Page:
IRSN PSN RES SCA

Gif-sur-Yvette, France

IRSN PSN RES SCA

Gif-sur-Yvette, France
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Petitot F.,Institute for Radiological Protection and Nuclear Safety | Lestaevel P.,Institute for Radiological Protection and Nuclear Safety | Tourlonias E.,Institute for Radiological Protection and Nuclear Safety | Mazzucco C.,Institute for Radiological Protection and Nuclear Safety | And 7 more authors.
Toxicology Letters | Year: 2013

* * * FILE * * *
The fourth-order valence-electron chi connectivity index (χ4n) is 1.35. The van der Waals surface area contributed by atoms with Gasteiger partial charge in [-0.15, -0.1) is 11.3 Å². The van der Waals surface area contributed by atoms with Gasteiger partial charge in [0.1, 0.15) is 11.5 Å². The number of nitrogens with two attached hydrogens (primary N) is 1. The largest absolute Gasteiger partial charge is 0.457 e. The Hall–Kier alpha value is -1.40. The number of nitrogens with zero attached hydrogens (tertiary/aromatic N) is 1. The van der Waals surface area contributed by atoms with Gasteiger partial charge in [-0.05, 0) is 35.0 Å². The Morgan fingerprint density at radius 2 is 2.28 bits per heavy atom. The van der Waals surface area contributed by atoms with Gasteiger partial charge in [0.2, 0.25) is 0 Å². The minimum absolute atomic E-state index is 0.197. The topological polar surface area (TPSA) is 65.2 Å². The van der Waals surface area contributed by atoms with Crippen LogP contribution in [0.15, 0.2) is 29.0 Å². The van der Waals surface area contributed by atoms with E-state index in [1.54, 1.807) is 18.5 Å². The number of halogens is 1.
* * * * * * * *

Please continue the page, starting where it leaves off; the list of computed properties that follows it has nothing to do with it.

Uranium nanoparticles (<100nm) can be released into the atmosphere during industrial stages of the nuclear fuel cycle and during remediation and decommissioning of nuclear facilities. Explosions and fires in nuclear reactors and the use of ammunition containing depleted uranium can also produce such aerosols. The risk of accidental inhalation of uranium nanoparticles by nuclear workers, military personnel or civilian populations must therefore be taken into account. In order to address this issue, the absorption rate of inhaled uranium nanoparticles needs to be characterised experimentally. For this purpose, rats were exposed to an aerosol containing 107 particles of uranium per cm3 (CMD=38nm) for 1h in a nose-only inhalation exposure system. Uranium concentrations deposited in the respiratory tract, blood, brain, skeleton and kidneys were determined by ICP-MS. Twenty-seven percent of the inhaled mass of uranium nanoparticles was deposited in the respiratory tract. One-fifth of UO2 nanoparticles were rapidly cleared from lung (T1/2=2.4h) and translocated to extrathoracic organs. However, the majority of the particles were cleared slowly (T1/2=141.5d). Future long-term experimental studies concerning uranium nanoparticles should focus on the potential lung toxicity of the large fraction of particles cleared slowly from the respiratory tract after inhalation exposure. © 2013 Elsevier Ireland Ltd.

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